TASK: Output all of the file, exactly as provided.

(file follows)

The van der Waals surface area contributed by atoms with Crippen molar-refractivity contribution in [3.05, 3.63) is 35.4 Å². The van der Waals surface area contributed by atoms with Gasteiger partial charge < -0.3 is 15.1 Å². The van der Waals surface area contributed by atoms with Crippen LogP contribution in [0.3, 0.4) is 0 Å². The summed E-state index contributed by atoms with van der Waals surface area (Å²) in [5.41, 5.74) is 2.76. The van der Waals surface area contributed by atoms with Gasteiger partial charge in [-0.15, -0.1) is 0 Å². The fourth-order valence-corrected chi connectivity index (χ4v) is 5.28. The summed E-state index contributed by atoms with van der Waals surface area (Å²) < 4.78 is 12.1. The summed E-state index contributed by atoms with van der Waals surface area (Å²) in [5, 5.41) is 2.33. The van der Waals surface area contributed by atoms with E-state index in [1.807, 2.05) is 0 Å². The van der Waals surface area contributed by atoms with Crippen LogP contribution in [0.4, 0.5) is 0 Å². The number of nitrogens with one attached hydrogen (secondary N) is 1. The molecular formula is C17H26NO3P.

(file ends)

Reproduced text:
The van der Waals surface area contributed by atoms with Crippen molar-refractivity contribution in [3.05, 3.63) is 35.4 Å². The van der Waals surface area contributed by atoms with Gasteiger partial charge < -0.3 is 15.1 Å². The van der Waals surface area contributed by atoms with Crippen LogP contribution in [0.3, 0.4) is 0 Å². The summed E-state index contributed by atoms with van der Waals surface area (Å²) in [5.41, 5.74) is 2.76. The van der Waals surface area contributed by atoms with Gasteiger partial charge in [-0.15, -0.1) is 0 Å². The fourth-order valence-corrected chi connectivity index (χ4v) is 5.28. The summed E-state index contributed by atoms with van der Waals surface area (Å²) < 4.78 is 12.1. The summed E-state index contributed by atoms with van der Waals surface area (Å²) in [5, 5.41) is 2.33. The van der Waals surface area contributed by atoms with E-state index in [1.807, 2.05) is 0 Å². The van der Waals surface area contributed by atoms with Crippen LogP contribution in [0.4, 0.5) is 0 Å². The number of nitrogens with one attached hydrogen (secondary N) is 1. The molecular formula is C17H26NO3P.